Yellow Cab, which has operated in the Baltimore area since 1909, has been named taxi operator of the year by the industry's trade group, the Taxicab, Limousine & Paratransit Association. Behind the wheel is Mark Joseph, a graduate of American University in Washington, who began his career at Yellow Cab in 1976 and was president and CEO for 20 years. When Connex North America acquired Yellow Transportation in 2001, Joseph rose through the executive ranks to become president and chief operating officer of Connex, now Veolia Transportation, and vice chairman and CEO of Veolia.
BUSINESS
By Lorraine Mirabella, The Baltimore Sun | August 23, 2012
City convention officials booked the third-highest number of convention room nights ever over the past fiscal year, Visit Baltimore, the city's tourism and convention bureau, announced Thursday. The room nights are reserved for future years. Visit Baltimore booked 475,554 convention room nights in city hotels as far out as 2032 during the fiscal year that ended June 30. Two-thirds of those bookings will be for events held in 2016 or later. Though the number of bookings edged up just 4 percent over the previous year's figure — by 18,000 bookings — it represented the third-highest number of future reservations in a single year, behind 522,000 room nights reserved in fiscal 2009 and 495,000 in fiscal 2010.
BUSINESS
By Lorraine Mirabella, The Baltimore Sun | March 5, 2012
A $900 million proposal to build a downtown sports and entertainment arena linked to an expanded Baltimore Convention Center would appeal to national and international convention planners seeking a "destination package" and could transform the city, according to a Maryland Stadium Authority study released Monday. Gov. Martin O'Malley and Mayor Stephanie Rawlings-Blake requested the study, which analyzed a proposal to build an 18,500-seat arena and a 500-room Sheraton Hotel, both privately financed, next to a publicly funded convention center expansion at Charles, Pratt, Sharp and Conway streets.
BUSINESS
By Lorraine Mirabella, The Baltimore Sun | November 14, 2011
As the Four Seasons Baltimore opened to its first guests Monday, the city's newest waterfront hotel looked forward to many more. Over a dozen couples have booked weddings, companies have set up corporate accounts, and business is strong for year-end holiday events, said Julien Carralero, the hotel's general manager. Even the $6,000-a-night Royal Suite has potential takers, he said. The hotel even has its sights set on a specialized niche: entertainers and other celebrities seeking privacy and pampering.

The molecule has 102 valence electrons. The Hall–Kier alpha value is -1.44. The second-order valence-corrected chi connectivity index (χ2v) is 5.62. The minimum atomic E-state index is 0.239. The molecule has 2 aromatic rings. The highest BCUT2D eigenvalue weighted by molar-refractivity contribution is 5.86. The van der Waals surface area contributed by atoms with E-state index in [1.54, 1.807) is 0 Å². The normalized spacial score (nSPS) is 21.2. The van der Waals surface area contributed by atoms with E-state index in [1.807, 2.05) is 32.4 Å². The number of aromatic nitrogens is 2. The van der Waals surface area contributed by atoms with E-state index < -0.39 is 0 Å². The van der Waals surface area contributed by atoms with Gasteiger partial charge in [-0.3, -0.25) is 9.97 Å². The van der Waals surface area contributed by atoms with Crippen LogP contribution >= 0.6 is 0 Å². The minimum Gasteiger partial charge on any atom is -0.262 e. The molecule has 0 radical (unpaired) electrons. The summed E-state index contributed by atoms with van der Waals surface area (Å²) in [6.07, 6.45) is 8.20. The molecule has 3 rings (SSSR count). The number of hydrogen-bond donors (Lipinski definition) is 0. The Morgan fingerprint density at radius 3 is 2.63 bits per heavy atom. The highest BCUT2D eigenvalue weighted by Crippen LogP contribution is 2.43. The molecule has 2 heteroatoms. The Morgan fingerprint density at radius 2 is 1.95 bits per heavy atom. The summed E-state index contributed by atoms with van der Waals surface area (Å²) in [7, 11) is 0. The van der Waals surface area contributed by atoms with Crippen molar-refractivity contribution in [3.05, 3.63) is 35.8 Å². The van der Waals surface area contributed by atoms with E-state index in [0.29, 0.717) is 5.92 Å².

NEWS
June 19, 1995
Mayor Kurt L. Schmoke's power play to seize control of the board that oversees the city's tourism and convention promotional efforts sends precisely the wrong signal. It marks a giant step backward in Baltimore's attempts to compete against other cities for convention business.The loss of Crown Central Petroleum owner Henry A. Rosenberg Jr. as chairman of the Baltimore Area Convention and Visitors Association is one this city can ill afford. He has been one of the city's biggest and most consistent boosters.
BUSINESS
By Hanah Cho, The Baltimore Sun | July 22, 2011
Hotel rooms booked for future years by convention or business groups declined nearly 8 percent in the past fiscal year, Baltimore's convention and tourism agency said Thursday. Visit Baltimore said 457,051 rooms were booked for business conferences between next year and 2020, down from the 495,896 hotel room nights booked in fiscal 2010 for future years. "It's still a fantastic year," said Tom Noonan, president and chief executive of Visit Baltimore, who announced the figure at the organization's annual business meeting.
BUSINESS
By Edward Gunts, The Baltimore Sun | June 20, 2011
The city-owned Hilton Baltimore Convention Center Hotel performed better in its second full year of operation than in its first, but officials warned that the slow economic recovery means several more years could pass before it turns a profit. In terms of cash flow, the 757-room hotel on Pratt Street ended 2010 "slightly above break-even," with $9.7 million on hand at the end of the year, compared with $8.4 million at the beginning, according to a financial statement provided this month to the city's Board of Estimates.